North Terrace, Adelaide

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North Terrace
South Australia
North Terrace, Adelaide is located in City of Adelaide
West end
West end
East end
East end
Coordinates
General information
Type Street
Length 2.2 km (1.4 mi)
Major junctions
West end West Terrace
East end East Terrace
Location(s)
LGA(s) City of Adelaide
North Terrace looking east, from the King William Street intersection
North Terrace intersection with Pulteney Street, looking south-west from Bonython Hall.
Adelaide in 1839 as viewed south-east from the western end of North Terrace, including Holy Trinity Church. (The church tower lost its "peaked cap" in 1844.)
North Terrace, looking south-west from the Museum.
North Terrace, looking south-west from Kintore Avenue.
North Terrace, looking north-east from near King William Street, ca. 1940. (Kintore Avenue in the foreground).
North Terrace, looking east from the tram stop adjacent to the City West campus of the University of South Australia.

North Terrace is one of the four terraces that bound the central business and residential district of Adelaide, the capital city of South Australia. It runs east-west, along the northern edge of "the square mile". The western end continues on to Port Road, and the eastern end continues across the Adelaide Parklands as Botanic Road.[1][2]

North Side of North Terrace[edit]

Theoretically, the northern side of North Terrace is part of the Adelaide Parklands. However, much of the space between North Terrace and the River Torrens is occupied by cultural institutions and other public buildings. Starting from West Terrace and travelling east, these buildings include:

(West Terrace)

(Morphett Street bridge)

(King William Road)

(Kintore Avenue)

(Frome Road)

(East Terrace)

South Side of North Terrace[edit]

Starting at West Terrace and travelling east, the southern side of the street includes:

(West Terrace)

  • The Newmarket Hotel
  • Assorted accommodation, businesses and medical practices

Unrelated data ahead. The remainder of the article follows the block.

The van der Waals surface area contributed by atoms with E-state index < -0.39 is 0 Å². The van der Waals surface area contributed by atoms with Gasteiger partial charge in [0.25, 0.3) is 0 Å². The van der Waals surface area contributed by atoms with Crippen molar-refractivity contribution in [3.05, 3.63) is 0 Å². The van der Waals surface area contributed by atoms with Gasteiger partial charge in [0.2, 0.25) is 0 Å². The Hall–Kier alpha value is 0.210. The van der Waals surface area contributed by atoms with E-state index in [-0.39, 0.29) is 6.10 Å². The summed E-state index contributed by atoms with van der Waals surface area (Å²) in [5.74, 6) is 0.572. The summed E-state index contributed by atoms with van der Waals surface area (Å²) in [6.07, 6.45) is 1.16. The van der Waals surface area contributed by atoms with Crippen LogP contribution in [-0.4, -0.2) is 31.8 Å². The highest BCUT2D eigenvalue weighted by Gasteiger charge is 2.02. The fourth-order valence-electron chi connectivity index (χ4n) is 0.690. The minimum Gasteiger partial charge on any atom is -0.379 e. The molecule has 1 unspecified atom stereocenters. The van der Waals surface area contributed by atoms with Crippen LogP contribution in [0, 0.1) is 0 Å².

• Many buildings forming the City West campus of the University of South Australia
  • The Lion Arts Centre (in the old Fowler's Lion Flour Factory building)

(Morphett Street bridge)

  • The historic Holy Trinity Church (Anglican)
  • Assorted accommodation, businesses and government offices
  • The Dame Roma Mitchell building
  • Assorted accommodation and various Adelaide head offices (e.g. MyBudget, Origin Energy)

(King William Street)

(Gawler Place)

  • Assorted businesses and medical practices
  • David Jones, part of the Rundle Mall shopping precinct
  • Assorted businesses, medical practices and University of Adelaide buildings
  • The historic Scots Church (originally Free Church of Scotland, then Presbyterian, now Uniting Church)[5]

(Pulteney Street)[3]

  • Various buildings occupied by the University of Adelaide
  • The historic and architecturally elaborate Freemasons' building
  • The Waterhouse house
  • Assorted businesses
  • The First Church of Christ, Scientist ("Christian Scientist" Church)

(Frome Street)

  • Assorted businesses
  • The historic Ayers House
  • 19th century Terrace houses
  • The historic Botanic Hotel

(East Terrace)

Glenelg tram extensions[edit]

In October 2007, the extension of the Glenelg tram from Victoria Square to the University of South Australia City West campus was completed.[6] In 2010, a further extension along the remainder of North Terrace to continue along Port Road to the Adelaide Entertainment Centre was opened.[7] Present works to extend the line along the eastern end of North Terrace to service the South Australian Museum, University of Adelaide and old RAH redevelopment are currently delayed.[8][9]

Picture gallery[edit]

See also[edit]

Flag of South Australia.svg South Australia portal
Australia road sign W5-29.svg Australian Roads portal

References[edit]

  1. ^ 2003 Adelaide Street Directory, 41st Edition. UBD (A Division of Universal Press Pty Ltd). 2003. ISBN 0-7319-1441-4.
  2. ^ Map of the Adelaide city centre, North Adelaide and the Adelaide Park Lands.
  3. ^ a b Bonython Hall is opposite Pulteney Street, and was built in 1936 as a result of a donation of over £50,000 from Sir John Langdon Bonython. Pulteney Street is the only one of the city's north-south thoroughfares which does not continue north through the parklands. Folklore has it that the Bonython donation was made on the condition that a hall be built opposite Pulteney Street, thus blocking any future path through the parklands and preventing the division of the campus by a major thoroughfare.
  4. ^ Queen Adelaide Club > Club history Accessed 15 January 2013.
  5. ^ "Our History". Scots Church. Retrieved 8 December 2014.
  6. ^ Official opening for tram extension ABC News 14 October 2007
  7. ^ "Adelaide Entertainment Centre Tram Line Opens" Trolley Wire issue 321 May 2010 pages 21-23
  8. ^ Maclennan, Leah; Prosser, Candice (23 July 2018). "Adelaide's North Terrace tramline extension delayed by mystery signalling issue". ABC News. Australian Broadcasting Corporation. Retrieved 28 July 2018.
  9. ^ Maclennan, Leah (6 August 2018). "South Australian construction and civil engineering firm York Civil goes into administration". ABC News. Australian Broadcasting Corporation. Retrieved 7 August 2018.